Glioblastoma multiforme (GBM) is an aggressive form of primary malignancy of the central nervous system (CNS) that causes brain tumors. GBM has been associated with poor prognoses and high mortality rates and a 5-year relative survival rate ranging from 6-22% percent depending on age of onset[1]. Currently, standard-of-care treatments include cytoreductive surgery followed by chemoradiotherapy, but these are not considered curative treatments, and efficacy varies widely between patients[2]. Temozolomide is a DNA alkylating agent prodrug commonly used for adjuvant chemotherapy in GBM, but treatment resistance is a common occurrence, and this drug is also associated with clinically significantly toxicity[3].

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What’s behind the mask? Lumin Bioinformatics – using Champions’ powerful data visualization and analytic software to drive target discovery

Answers provided by Alexis Santana, PhD – Manager, Business Development at Champions Oncology

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Culture Clash: Autologous versus Allogeneic Cells in Oncology

Adoptive cell therapies (ACTs) are being broadly tested and implemented in the treatment of a wide range of cancers, but the success of these therapies has been limited by the challenges of expanding cells of interest ex vivo. Most studies collect peripheral blood cells from a patient and expand, enrich or modify tumor-specific cells in a laboratory environment to create a blood product with tumor-targeting cells that can be reinfused into the patient. If the blood product is re-infused into the same patient, it is considered an autologous transplant, but if the cells originate from a different donor, it is considered an allogeneic transplant.

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Now that's a SMARTrial: Ex Vivo Drug Screening in CLL as a Biomarker for Clinical Outcomes

The current landscape for immunotherapy treatment of blood cancers has been advanced by breakthroughs in molecular diagnostics and personalized medicine. Now patients not only know the type of hematologic malignancy they have, but they may also be aware of unique mutations or variations associated with their cancer that can instruct treatment choices.

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Head and Neck Cancers: New Mutation Insights Lead to New Therapies

 

Head and neck squamous cell carcinoma (HNSCC) is one of the most common forms of cancer in the world. This heterogeneous disease is most often seen in men and is closely linked to tobacco usage, which can be enhanced by alcohol usage. Human papillomavirus (HPV) infection is an independent risk factor for HNSCC[1]. Most HPV- HNSCCs occur in the larynx and oral cavity, and HPV+ HNSCCs typically arise in the oropharynx[2]. Both HPV+ and HPV- HNSCCs are typically diagnosed at advanced disease stages and are often treated with an aggressive combination of surgery, radiotherapy (RT), and chemotherapy[3]. More recently, cetuximab, an IgG1 monoclonal antibody that targets epidermal growth factor receptor (EGFR) has been used in combination with radiotherapy and has shown some improvements in progression-free survival (PFS) and overall survival (OS)[4].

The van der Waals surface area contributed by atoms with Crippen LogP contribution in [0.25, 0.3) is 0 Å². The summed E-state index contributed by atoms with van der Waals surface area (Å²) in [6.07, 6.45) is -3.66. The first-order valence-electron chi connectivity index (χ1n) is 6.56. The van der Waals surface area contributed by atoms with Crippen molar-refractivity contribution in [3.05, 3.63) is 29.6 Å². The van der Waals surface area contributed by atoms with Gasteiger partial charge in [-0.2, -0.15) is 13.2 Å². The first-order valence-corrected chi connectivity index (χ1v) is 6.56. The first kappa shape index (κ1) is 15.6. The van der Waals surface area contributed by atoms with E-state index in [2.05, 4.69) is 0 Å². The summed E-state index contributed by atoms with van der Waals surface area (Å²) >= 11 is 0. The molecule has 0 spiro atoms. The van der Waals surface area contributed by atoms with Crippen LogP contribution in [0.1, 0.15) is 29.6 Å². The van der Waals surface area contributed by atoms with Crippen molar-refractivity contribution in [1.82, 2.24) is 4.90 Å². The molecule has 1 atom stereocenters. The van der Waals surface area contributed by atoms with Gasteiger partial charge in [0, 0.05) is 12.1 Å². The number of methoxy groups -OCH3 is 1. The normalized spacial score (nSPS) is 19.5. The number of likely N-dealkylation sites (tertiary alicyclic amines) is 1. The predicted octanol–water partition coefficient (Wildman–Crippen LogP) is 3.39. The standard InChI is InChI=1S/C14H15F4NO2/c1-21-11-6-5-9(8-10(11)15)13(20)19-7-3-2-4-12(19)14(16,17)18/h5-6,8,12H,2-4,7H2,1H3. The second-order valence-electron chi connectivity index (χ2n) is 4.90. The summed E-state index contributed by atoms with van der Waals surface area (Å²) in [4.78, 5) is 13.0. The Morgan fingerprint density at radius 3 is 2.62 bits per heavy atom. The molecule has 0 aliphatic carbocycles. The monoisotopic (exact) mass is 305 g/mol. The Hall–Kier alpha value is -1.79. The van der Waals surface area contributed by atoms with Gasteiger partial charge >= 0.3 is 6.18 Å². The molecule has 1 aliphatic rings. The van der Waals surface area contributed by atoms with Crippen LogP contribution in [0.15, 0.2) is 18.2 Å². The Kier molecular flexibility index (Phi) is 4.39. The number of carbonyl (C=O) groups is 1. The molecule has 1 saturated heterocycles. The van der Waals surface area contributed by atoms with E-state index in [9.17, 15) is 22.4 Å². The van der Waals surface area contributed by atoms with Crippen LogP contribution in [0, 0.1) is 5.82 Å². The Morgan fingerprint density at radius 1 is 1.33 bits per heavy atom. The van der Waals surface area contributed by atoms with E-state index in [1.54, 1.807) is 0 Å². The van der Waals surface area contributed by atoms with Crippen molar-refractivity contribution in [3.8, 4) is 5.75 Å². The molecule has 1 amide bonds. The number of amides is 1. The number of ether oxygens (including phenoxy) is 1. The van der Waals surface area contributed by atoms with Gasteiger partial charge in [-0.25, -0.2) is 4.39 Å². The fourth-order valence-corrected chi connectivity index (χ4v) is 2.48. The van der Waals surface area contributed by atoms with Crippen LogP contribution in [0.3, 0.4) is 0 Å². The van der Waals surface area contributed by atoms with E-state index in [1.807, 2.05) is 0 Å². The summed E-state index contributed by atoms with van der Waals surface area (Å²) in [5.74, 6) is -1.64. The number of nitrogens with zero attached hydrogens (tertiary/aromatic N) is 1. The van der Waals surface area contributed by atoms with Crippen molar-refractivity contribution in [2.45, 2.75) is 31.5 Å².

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Applications of IHC for Oncology Research

Immunohistochemistry (IHC) is one of the oldest and widely used diagnostic techniques that continues to be a valuable tool for immuno-oncology research. IHC is a method for visualizing the tissue localization of specific antigens and has evolved since its development in the 1940s[1]. This method has been an essential diagnostic tool for oncology because it enables pathologists to determine the histological grade of a tumor, which is a critical parameter for predicting the prognosis of tumors and determining the best treatment options. IHC is dependent on the skilled preparation and staining of thin tissue sections that are read by diagnostic pathologists or research scientists.

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Overcoming Drug Resistance in AML: Targeting Tricky Signaling Pathways